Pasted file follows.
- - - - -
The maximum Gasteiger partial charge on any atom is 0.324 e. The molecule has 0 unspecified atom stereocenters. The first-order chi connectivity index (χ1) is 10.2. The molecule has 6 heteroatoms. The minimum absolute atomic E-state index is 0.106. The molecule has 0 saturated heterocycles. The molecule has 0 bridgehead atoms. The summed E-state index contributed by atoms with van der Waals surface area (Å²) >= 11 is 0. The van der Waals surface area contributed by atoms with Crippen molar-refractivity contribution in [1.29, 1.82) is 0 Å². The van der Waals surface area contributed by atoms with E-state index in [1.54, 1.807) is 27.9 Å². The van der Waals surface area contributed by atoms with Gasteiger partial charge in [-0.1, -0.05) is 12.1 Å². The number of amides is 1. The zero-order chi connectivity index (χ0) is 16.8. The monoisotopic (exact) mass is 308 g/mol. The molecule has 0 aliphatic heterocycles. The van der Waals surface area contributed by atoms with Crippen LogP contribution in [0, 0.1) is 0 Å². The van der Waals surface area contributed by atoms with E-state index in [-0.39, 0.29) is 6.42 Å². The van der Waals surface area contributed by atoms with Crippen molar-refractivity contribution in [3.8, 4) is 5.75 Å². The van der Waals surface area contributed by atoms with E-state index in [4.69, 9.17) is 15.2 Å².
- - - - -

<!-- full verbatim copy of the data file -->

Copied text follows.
The maximum Gasteiger partial charge on any atom is 0.324 e. The molecule has 0 unspecified atom stereocenters. The first-order chi connectivity index (χ1) is 10.2. The molecule has 6 heteroatoms. The minimum absolute atomic E-state index is 0.106. The molecule has 0 saturated heterocycles. The molecule has 0 bridgehead atoms. The summed E-state index contributed by atoms with van der Waals surface area (Å²) >= 11 is 0. The van der Waals surface area contributed by atoms with Crippen molar-refractivity contribution in [1.29, 1.82) is 0 Å². The van der Waals surface area contributed by atoms with E-state index in [1.54, 1.807) is 27.9 Å². The van der Waals surface area contributed by atoms with Gasteiger partial charge in [-0.1, -0.05) is 12.1 Å². The number of amides is 1. The zero-order chi connectivity index (χ0) is 16.8. The monoisotopic (exact) mass is 308 g/mol. The molecule has 0 aliphatic heterocycles. The van der Waals surface area contributed by atoms with Crippen LogP contribution in [0, 0.1) is 0 Å². The van der Waals surface area contributed by atoms with E-state index in [-0.39, 0.29) is 6.42 Å². The van der Waals surface area contributed by atoms with Crippen molar-refractivity contribution in [3.8, 4) is 5.75 Å². The van der Waals surface area contributed by atoms with E-state index in [4.69, 9.17) is 15.2 Å².